Nation-State or Nation-Family? Nationalism in Marginalized African Societies (with Lisa Mueller). Forthcoming, Journal of Modern African Studies.
Why is nationalism so strong in areas where the state is virtually absent? We leverage a contemporary border change in the neglected Niger-Burkina Faso border area to illuminate a theory of familial nationalism. To test this theory, we conducted a survey of citizens, chiefs, and state officials in the borderlands, as well as focus groups in the capital cities of the two countries. Contrary to the extant literature, we find that sentiments of nationalism are a function of hereditary ties and local familial power structures, rather than an instrument to access state goods. [Download paper]
The Political Determinants of Economic Exchange: Evidence from a Business Experiment in Senegal. Revise and resubmit, American Journal of Political Science.
Economic growth requires confidence in the secure exchange of goods. But when states selectively enforce rule of law, political considerations can moderate the trust that buyers have in sellers. This paper proposes a theory of seller moral hazard in exchange and tests it in an environment with real economic stakes: I created and operated a legal business in Senegal and hired employees to conduct door-to-door sales. In a field experiment, I randomized whether my employees signaled their political connections and/or offered formal contracts as part of the deal. Results show that unequal political connections impede trade and that formal contracts are only useful for powerful buyers. Exchange under these conditions can result in distinct trading networks that intensify inequalities. [Download paper]
Able and Mostly Willing: An Empirical Anatomy of Information's Effect on Voter Efforts to Hold Politicians to Account in Senegal (with Horacio Larreguy and John Marshall). Under review.
Political accountability may be constrained by the reach and relevance of information campaigns in developing democracies and—upon receiving information—voters’ ability and will to hold politicians to account. To illuminate voter-level constraints in the absence of dissemination problems, we conducted a field experiment around Senegal’s 2017 parliamentary elections to examine the core theoretical steps linking the personal delivery and explanation of different types of incumbent performance information to electoral and non-electoral accountability. We provide evidence that voters are able and mostly willing to use relevant information to support political accountability. [Download paper]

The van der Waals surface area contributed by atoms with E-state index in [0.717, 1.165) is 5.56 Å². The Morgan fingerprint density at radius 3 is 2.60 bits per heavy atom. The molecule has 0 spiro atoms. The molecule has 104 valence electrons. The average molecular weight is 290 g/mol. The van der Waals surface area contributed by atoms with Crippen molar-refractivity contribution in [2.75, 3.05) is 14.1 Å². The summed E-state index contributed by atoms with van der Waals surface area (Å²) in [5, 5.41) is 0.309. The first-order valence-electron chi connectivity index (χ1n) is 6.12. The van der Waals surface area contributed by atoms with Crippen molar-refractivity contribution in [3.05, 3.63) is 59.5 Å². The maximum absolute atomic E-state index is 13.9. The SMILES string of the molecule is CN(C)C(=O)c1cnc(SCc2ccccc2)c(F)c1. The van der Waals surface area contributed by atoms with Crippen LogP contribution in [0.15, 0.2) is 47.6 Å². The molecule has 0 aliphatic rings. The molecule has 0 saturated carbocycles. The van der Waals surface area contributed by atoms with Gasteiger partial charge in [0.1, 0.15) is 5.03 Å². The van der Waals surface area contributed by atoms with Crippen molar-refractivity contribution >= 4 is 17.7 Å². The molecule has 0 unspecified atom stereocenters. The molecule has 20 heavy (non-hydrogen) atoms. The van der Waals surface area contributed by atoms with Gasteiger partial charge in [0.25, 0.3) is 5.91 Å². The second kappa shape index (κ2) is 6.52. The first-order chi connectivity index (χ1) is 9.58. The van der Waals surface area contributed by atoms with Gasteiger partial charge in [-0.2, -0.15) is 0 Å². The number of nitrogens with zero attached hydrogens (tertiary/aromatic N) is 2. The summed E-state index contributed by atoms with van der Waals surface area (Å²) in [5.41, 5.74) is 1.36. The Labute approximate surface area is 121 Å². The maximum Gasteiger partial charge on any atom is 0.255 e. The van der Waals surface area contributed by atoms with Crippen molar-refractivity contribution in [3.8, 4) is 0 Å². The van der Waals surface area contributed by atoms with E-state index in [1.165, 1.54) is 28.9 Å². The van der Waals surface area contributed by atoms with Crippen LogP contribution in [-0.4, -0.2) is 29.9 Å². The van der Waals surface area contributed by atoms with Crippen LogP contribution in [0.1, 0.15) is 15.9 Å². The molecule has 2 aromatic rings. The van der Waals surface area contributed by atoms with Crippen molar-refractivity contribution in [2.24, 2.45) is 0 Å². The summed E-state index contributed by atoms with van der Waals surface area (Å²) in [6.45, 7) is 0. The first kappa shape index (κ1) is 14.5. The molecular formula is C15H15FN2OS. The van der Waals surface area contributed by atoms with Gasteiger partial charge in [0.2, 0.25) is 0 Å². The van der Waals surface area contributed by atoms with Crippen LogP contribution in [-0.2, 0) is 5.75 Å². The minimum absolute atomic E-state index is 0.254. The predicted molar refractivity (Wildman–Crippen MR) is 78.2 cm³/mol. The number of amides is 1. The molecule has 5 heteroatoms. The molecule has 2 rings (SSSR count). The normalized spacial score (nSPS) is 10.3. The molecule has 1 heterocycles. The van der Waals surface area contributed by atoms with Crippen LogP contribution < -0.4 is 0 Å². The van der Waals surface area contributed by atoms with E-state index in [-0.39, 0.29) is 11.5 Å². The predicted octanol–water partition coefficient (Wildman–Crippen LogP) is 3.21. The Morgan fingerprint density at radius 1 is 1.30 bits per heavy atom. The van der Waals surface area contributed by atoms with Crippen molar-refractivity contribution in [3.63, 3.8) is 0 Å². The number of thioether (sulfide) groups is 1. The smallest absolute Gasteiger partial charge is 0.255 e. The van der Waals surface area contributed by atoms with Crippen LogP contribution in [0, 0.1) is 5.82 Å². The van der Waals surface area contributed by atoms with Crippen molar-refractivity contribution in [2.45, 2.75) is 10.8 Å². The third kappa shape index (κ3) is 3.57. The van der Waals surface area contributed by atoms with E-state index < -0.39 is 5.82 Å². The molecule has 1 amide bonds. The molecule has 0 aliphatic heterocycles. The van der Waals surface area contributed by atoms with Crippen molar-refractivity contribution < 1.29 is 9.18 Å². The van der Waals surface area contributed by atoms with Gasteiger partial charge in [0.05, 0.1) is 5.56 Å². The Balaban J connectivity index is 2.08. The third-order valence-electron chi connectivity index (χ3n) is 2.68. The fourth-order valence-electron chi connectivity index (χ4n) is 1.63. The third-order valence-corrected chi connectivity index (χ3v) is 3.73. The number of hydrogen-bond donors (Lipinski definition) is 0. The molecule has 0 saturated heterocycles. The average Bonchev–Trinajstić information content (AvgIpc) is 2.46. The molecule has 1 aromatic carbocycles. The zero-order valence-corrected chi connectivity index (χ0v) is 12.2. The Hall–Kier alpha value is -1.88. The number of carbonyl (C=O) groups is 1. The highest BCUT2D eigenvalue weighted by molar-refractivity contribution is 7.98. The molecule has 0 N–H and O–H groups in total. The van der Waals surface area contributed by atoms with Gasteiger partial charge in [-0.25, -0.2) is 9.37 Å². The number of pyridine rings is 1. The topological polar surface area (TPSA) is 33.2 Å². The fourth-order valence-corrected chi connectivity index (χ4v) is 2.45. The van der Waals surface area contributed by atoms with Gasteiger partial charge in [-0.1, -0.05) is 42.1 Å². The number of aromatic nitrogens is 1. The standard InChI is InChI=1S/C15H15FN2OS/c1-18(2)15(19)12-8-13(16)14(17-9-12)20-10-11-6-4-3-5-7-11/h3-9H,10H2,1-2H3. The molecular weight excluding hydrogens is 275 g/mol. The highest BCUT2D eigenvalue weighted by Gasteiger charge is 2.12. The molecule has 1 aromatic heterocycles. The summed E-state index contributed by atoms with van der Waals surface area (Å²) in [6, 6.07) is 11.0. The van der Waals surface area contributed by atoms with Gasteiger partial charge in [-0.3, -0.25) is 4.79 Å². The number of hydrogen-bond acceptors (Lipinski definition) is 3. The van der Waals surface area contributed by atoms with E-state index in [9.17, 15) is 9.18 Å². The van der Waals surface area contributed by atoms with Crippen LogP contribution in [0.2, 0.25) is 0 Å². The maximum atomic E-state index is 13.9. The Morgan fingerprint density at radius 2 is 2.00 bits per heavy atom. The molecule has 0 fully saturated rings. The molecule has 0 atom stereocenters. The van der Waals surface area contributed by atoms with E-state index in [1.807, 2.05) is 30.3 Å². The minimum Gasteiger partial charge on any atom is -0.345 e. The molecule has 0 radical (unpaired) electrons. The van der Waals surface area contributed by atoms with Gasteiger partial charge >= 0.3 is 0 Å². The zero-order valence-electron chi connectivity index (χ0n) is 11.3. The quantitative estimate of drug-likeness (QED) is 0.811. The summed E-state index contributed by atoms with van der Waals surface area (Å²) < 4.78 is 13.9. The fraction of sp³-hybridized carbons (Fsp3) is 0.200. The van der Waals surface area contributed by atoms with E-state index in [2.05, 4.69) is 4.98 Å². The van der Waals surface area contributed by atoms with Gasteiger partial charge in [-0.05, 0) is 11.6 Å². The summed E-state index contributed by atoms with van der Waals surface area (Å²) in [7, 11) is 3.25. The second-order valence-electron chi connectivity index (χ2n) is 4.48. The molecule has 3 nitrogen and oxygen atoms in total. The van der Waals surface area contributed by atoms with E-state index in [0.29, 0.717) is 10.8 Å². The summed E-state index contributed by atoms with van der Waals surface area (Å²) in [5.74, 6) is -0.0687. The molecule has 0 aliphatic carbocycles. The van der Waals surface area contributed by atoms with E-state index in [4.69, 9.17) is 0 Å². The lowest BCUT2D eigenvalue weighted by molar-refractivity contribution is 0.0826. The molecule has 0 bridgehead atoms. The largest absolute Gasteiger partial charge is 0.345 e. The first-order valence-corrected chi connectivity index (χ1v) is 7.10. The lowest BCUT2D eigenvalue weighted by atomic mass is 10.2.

Social, Formal, and Political Determinants of Trade Under Weak Rule of Law: Experimental Evidence from Senegalese Firms. Under review.
In environments where contracting is often insecure and dependent on political influence, how do firms decide with whom to do business? To test the relative importance of both formal and informal political motivations of trade, I conducted a survey with an embedded conjoint and survey experiment among approximately 2,400 firms in both the formal and informal sector in Senegal. The results show that firm owners avoid deals with partners that have low- or mid-tier political connections, but seek deals with partners possessing the highest level of political connections—despite believing they are most likely to defect. [Download paper]
An Unintentional Substitute for Democracy: Bilateral Investment Treaties and U.S. Firms' Investment in Developing Countries (with Joonseok Yang). Under review.
Bilateral investment treaties (BITs) can encourage foreign investment in developing countries, but may also have unintentional political consequences. We argue that by enabling investment in weak institutional contexts, BITs substitute for democratic institutions in attracting foreign investment. We test the interactive effect of BITs and institutional strength in developing countries, and find strong supporting evidence that BITs substitute for democratic institutions in attracting investment—but solely on the intensive margin of investment. [Download paper]